© 2021 WRVO Public Media
bg.jpg
Your Source for NPR News
Play Live Radio
Next Up:
0:00
0:00
Available On Air Stations
Regional News
Stay up to date with the latest news on the coronavirus and COVID-19, the disease caused by the coronavirus. We'll post regular updates from NPR and regional news from the WRVO newsroom. You can also find updates on our live blog.

Survey reveals the pandemic's impact on Syracuse residents

City_of_Syracuse.JPG
WRVO News (file photo)

According to a survey of more than 200 people in Syracuse, long-standing issues facing the community like housing, food, and employment have been made worse during the COVID-19 pandemic. The number of respondents who say they struggle to pay rent has doubled since March and more than half say they have experienced some kind of change in employment, including losing their jobs or seeing reduced wages.

Ocesa Keaton, a Licensed Master Social Worker with Greater H.O.P.E. Syracuse, the nonprofit that conducted the survey, said she plans to use this in advocating to lawmakers in order to secure aid for families in need.

"It's easy to talk about a policy in abstract terms but when you put a story to it, it humanizes it," Keaton said. "It makes the people who have the power to make these decisions realize that just by the stroke of a pen, you're determining someone's fate."

The survey also reveals that since March, there has been an increase in the amount of people who report being food insecure, meaning they are not always certain that the food they bought will last until more money comes into the household. Additionally, there has been an uptick in city residents who say they are now tapping into government assistance programs to make ends meet.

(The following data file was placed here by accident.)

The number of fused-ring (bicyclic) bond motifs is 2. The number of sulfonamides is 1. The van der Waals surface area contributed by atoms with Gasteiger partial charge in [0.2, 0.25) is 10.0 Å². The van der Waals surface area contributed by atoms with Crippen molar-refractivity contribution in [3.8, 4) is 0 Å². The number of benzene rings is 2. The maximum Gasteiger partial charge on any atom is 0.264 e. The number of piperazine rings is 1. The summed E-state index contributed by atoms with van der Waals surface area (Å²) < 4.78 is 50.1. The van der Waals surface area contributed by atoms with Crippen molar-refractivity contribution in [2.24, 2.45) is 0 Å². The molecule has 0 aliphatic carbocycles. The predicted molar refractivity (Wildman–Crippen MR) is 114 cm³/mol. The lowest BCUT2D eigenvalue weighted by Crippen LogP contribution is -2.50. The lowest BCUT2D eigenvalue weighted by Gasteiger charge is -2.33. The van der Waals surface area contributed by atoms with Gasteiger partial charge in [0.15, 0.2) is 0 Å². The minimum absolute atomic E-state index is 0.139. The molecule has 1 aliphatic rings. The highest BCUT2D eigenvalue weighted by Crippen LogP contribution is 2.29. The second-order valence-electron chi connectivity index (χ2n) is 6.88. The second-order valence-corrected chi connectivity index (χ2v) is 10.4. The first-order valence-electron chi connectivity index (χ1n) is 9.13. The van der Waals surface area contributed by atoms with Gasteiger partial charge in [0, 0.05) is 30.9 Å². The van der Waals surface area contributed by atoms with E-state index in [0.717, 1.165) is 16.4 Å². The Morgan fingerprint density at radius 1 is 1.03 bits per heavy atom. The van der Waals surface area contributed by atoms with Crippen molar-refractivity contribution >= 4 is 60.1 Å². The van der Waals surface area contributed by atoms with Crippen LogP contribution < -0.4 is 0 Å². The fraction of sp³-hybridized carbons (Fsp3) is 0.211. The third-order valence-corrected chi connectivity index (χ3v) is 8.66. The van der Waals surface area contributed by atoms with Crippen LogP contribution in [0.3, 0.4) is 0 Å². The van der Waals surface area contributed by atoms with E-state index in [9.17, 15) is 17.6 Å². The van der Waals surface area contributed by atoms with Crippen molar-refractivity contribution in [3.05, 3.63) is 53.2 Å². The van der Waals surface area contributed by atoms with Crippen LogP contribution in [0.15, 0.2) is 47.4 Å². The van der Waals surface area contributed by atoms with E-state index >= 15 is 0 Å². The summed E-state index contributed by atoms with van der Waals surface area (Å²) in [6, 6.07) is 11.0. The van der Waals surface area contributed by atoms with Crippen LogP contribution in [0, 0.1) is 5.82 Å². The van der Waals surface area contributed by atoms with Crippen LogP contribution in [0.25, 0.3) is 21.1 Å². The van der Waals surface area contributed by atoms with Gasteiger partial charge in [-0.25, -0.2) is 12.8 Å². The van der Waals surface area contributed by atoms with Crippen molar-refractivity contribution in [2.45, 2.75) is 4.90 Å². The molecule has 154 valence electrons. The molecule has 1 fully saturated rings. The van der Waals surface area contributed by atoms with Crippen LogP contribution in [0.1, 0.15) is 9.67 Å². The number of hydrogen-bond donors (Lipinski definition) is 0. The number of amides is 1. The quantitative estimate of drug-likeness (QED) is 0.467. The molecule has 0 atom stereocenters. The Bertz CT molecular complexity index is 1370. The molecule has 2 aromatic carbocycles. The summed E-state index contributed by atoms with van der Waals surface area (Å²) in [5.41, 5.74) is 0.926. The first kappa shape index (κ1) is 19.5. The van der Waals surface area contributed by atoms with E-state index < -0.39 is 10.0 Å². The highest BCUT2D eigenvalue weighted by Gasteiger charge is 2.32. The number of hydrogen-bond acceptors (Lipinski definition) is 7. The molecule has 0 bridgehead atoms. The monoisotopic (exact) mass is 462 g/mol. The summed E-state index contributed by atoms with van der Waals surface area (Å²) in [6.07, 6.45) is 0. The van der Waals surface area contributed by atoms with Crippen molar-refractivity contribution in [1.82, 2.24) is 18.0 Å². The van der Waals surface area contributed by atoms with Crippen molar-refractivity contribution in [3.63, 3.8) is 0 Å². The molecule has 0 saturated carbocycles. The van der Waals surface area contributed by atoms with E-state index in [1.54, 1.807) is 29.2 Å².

Keaton is uring elected officials to provide funding for more internet access as more services, schooling, and jobs are now being done online and only 20% of respondents in this survey said they have consistent access to the web. Also, Keaton said lawmakers need to replace the $600 federal unemployment benefit that expired in July as many people are still out of work.

"That additional $600 was actually a lifesaver for a lot of people," Keaton said. "And now with that money being taken off the table, they don't know how they are going to make ends meet because for them, it's a decision between paying the full amount of rent or only a portion of the rent so they can buy food, groceries, or whatever else they need for the household."